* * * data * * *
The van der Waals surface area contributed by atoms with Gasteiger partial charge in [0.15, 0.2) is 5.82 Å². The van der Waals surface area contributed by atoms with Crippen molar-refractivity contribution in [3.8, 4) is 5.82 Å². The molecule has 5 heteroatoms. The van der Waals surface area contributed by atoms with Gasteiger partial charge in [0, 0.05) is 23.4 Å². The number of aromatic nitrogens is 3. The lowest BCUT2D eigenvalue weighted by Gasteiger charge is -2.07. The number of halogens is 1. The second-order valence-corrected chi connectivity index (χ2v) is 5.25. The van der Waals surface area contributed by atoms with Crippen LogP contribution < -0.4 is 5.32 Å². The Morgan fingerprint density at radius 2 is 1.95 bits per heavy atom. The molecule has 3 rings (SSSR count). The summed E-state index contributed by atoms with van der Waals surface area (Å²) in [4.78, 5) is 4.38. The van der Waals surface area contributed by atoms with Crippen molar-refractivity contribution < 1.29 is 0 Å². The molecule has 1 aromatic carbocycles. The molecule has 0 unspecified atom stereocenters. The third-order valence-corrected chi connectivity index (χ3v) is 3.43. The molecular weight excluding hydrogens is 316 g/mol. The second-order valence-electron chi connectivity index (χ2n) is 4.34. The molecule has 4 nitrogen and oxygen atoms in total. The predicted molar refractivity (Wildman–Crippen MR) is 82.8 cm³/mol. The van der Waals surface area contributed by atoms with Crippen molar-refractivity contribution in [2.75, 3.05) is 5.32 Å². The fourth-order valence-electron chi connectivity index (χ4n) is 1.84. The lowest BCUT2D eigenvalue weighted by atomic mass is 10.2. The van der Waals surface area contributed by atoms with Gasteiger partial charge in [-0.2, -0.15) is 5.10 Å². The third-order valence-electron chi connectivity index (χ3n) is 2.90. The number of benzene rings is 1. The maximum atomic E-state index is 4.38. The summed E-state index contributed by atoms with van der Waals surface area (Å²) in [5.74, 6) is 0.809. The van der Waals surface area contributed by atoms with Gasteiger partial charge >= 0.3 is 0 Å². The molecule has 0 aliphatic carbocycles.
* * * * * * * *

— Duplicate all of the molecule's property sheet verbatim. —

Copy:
The van der Waals surface area contributed by atoms with Gasteiger partial charge in [0.15, 0.2) is 5.82 Å². The van der Waals surface area contributed by atoms with Crippen molar-refractivity contribution in [3.8, 4) is 5.82 Å². The molecule has 5 heteroatoms. The van der Waals surface area contributed by atoms with Gasteiger partial charge in [0, 0.05) is 23.4 Å². The number of aromatic nitrogens is 3. The lowest BCUT2D eigenvalue weighted by Gasteiger charge is -2.07. The number of halogens is 1. The second-order valence-corrected chi connectivity index (χ2v) is 5.25. The van der Waals surface area contributed by atoms with Crippen LogP contribution < -0.4 is 5.32 Å². The Morgan fingerprint density at radius 2 is 1.95 bits per heavy atom. The molecule has 3 rings (SSSR count). The summed E-state index contributed by atoms with van der Waals surface area (Å²) in [4.78, 5) is 4.38. The van der Waals surface area contributed by atoms with Crippen molar-refractivity contribution < 1.29 is 0 Å². The molecule has 1 aromatic carbocycles. The molecule has 0 unspecified atom stereocenters. The third-order valence-corrected chi connectivity index (χ3v) is 3.43. The molecular weight excluding hydrogens is 316 g/mol. The second-order valence-electron chi connectivity index (χ2n) is 4.34. The molecule has 4 nitrogen and oxygen atoms in total. The predicted molar refractivity (Wildman–Crippen MR) is 82.8 cm³/mol. The van der Waals surface area contributed by atoms with Crippen molar-refractivity contribution in [2.75, 3.05) is 5.32 Å². The fourth-order valence-electron chi connectivity index (χ4n) is 1.84. The lowest BCUT2D eigenvalue weighted by atomic mass is 10.2. The van der Waals surface area contributed by atoms with Gasteiger partial charge in [-0.2, -0.15) is 5.10 Å². The third-order valence-electron chi connectivity index (χ3n) is 2.90. The number of benzene rings is 1. The maximum atomic E-state index is 4.38. The summed E-state index contributed by atoms with van der Waals surface area (Å²) in [5.74, 6) is 0.809. The van der Waals surface area contributed by atoms with Gasteiger partial charge >= 0.3 is 0 Å². The molecule has 0 aliphatic carbocycles.